How about the combat itself? The best way I can put it is it feels like a hybrid between Monster Hunter and the Tomb Raider reboot series. She can either stealth her way into the battlefield, trying to kill everything in sight without anyone noticing, or just go in blunt force and try to kill multiple machines at once. Aloy, in addition to her bow and arrow, has many other different weapon types at her disposal. She’s got a spear for close-range combat, a slingshot for casting bombs or elemental damage, a tearblaster that can rip armor from a machine right off, flamethrowers, ice rods, tripcasters, among others. This is good, because combat is something that is very frequent in this game, and having the right tool for the right job can save you a lot of time and hassle.
As for controls, I’m personally not a keyboard and mouse player, but I suppose the fact that it’s there is a great deal for many. I’m using the DualSense controller, using the gyroscope to act as the right stick for aiming. This is pretty useful for getting a more accurate shot at a sensitive part of a machine.
Weapons have different rarity types: uncommon, rare, or very rare. Obviously, the more rare the weapon is, the more valuable it is, because it deals more damage than the more common types, or it can use unique types of ammunition that common ones don’t have.
Weapons can be equipped with modifications. These modifications vary from their rarity to what they do. Some mods allow for better handling of the weapon. Others increase tear damage or add elemental status effects. Aloy can also equip various different outfits throughout the game, some of which can only be unlocked by completing a certain objective, or simply bought from a merchant. Some may increase her stealth. Another may increase her resistance against physical or projectile attacks. Still others may allow her health to gradually increase over time. Like weapons, outfits can also be equipped with modifications.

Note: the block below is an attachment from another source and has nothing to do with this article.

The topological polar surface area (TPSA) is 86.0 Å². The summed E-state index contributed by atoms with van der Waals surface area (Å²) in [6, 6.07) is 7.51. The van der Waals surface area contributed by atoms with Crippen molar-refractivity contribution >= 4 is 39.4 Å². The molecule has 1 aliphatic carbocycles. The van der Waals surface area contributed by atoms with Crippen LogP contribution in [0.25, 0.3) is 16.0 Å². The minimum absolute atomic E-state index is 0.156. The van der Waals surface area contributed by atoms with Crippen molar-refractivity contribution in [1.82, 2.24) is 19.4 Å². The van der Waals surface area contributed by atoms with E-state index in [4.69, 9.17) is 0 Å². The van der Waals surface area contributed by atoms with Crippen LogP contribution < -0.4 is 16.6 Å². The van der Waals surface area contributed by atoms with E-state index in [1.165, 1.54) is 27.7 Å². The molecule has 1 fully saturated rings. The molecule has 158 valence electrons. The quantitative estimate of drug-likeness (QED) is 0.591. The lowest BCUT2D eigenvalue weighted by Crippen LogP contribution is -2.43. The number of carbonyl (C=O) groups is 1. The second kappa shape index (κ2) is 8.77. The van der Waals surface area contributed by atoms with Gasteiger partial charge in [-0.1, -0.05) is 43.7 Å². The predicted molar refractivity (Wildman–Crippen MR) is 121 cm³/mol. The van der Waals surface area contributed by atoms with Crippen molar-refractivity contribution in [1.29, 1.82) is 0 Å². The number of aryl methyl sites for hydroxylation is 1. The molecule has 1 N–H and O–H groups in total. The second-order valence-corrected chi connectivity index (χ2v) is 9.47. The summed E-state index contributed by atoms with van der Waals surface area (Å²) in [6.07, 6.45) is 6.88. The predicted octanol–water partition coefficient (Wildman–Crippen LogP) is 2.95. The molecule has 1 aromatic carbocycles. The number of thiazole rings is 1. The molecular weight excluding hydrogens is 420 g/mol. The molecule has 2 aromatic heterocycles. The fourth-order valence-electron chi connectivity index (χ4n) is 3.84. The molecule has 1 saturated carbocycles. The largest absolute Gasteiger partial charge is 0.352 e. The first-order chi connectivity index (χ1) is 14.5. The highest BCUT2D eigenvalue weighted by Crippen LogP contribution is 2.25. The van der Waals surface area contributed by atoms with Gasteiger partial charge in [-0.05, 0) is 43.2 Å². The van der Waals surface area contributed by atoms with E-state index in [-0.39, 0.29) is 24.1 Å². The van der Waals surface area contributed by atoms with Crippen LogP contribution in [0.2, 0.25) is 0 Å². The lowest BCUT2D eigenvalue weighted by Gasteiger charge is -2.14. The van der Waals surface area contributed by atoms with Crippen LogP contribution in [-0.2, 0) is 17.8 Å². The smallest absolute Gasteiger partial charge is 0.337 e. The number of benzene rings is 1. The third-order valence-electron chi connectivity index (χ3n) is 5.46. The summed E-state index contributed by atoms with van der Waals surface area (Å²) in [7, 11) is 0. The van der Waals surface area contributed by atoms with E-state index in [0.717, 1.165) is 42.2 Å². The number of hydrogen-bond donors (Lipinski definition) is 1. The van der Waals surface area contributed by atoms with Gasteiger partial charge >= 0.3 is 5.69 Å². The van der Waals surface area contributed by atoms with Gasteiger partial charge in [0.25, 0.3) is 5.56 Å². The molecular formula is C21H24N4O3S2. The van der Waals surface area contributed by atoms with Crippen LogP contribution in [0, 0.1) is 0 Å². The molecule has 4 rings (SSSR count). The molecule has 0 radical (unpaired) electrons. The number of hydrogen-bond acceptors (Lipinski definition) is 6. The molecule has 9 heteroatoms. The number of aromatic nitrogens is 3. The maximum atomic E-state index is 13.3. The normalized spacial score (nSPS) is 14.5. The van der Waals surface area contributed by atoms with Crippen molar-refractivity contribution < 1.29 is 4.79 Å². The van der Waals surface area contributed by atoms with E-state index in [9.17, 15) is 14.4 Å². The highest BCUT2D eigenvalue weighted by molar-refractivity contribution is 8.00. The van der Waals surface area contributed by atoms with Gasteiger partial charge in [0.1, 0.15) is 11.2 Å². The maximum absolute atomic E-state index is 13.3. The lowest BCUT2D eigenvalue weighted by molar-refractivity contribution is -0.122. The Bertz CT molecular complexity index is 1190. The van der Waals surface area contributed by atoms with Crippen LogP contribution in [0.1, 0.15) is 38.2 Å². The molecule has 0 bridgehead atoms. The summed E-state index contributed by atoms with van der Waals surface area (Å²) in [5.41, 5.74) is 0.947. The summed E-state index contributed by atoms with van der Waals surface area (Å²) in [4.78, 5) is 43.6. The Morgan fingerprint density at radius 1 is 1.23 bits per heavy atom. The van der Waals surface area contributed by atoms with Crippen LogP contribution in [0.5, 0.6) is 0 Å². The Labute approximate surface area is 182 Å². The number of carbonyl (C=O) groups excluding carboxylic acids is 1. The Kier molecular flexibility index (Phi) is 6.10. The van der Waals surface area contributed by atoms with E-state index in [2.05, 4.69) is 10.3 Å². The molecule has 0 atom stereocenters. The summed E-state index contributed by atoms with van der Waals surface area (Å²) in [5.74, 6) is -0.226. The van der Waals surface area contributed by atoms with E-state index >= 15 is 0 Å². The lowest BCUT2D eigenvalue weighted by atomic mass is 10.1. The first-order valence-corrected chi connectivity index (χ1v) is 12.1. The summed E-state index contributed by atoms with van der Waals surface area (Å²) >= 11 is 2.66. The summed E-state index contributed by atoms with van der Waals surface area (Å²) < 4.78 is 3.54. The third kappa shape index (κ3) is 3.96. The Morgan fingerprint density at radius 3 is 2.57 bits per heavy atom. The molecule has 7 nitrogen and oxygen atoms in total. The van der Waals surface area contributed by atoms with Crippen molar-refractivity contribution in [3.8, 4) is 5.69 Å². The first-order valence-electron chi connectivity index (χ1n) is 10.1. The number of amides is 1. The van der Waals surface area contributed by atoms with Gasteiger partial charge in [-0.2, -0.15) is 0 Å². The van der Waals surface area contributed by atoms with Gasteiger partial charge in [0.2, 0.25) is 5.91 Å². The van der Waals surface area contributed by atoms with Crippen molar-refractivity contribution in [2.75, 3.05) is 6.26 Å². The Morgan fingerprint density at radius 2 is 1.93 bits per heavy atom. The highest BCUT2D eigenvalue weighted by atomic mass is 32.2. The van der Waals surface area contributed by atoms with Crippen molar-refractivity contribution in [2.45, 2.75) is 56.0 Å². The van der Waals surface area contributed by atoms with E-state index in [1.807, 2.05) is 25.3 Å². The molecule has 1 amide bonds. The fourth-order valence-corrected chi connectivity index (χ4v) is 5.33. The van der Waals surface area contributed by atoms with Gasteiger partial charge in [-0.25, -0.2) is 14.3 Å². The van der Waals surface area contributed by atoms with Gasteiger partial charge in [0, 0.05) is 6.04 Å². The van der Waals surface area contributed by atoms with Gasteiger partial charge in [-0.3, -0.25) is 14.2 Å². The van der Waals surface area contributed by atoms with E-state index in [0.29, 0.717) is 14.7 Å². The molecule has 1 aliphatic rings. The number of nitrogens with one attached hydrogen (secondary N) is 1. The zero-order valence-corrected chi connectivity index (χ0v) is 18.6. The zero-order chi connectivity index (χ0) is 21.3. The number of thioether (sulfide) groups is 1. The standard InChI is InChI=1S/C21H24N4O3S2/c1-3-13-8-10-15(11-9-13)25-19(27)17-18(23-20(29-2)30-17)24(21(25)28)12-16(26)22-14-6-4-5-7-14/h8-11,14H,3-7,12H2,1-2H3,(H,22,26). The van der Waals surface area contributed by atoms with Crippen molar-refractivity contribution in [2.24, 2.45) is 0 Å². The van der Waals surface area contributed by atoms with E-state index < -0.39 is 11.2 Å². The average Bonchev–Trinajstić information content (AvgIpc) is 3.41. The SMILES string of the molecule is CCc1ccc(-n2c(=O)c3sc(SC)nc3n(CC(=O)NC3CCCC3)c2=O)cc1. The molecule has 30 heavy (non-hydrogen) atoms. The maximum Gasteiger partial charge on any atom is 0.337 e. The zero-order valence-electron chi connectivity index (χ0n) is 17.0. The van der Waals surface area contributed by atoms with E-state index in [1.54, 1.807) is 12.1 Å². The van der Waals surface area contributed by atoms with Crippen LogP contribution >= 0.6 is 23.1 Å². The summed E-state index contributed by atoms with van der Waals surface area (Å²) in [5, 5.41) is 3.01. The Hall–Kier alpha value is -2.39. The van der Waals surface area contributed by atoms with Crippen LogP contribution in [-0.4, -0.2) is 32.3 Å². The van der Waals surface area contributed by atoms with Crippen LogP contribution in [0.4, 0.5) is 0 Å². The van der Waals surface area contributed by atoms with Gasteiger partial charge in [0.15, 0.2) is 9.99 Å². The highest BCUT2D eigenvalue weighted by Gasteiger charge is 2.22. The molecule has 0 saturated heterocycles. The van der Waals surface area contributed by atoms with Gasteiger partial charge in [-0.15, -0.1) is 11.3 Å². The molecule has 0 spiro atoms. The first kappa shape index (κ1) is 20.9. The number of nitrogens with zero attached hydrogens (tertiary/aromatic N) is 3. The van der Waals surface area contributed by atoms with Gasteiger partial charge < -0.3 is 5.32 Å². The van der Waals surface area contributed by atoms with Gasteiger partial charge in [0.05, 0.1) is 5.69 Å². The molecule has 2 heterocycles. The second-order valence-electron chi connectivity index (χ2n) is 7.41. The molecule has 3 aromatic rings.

Aloy can aim for the weak points of machines — these will be highlighted when she scans the enemy with her Focus — by targeting these, the parts can break off the machine, not only doing a substantial amount of damage, but render some of the machine’s abilities useless. For instance, if she takes off the cannons from the Thunderjaw, the Thunderjaw will not only be able to not use them anymore, but Aloy can pick them up and use them as weapons herself! This adds further variety to the combat — it’s not always the head that’s the weak spot. Different strategies need to be used with different machines. Not all machines are vulnerable to fire. Some of them may be vulnerable to ice or shock. Some of them are incredibly aggressive and need to be taken from a distance.
Some machines can actually be overridden with Aloy’s spear. She earns this ability by overriding various cores found throughout the cauldrons on the map. By silently approaching the machine, overriding it will cause the machine to be on Aloy’s side, meaning it will fight alongside her in combat. Some machines can even be mounted and used like a horse — this is helpful for trying to reach an objective that’s far away in a shorter amount of time.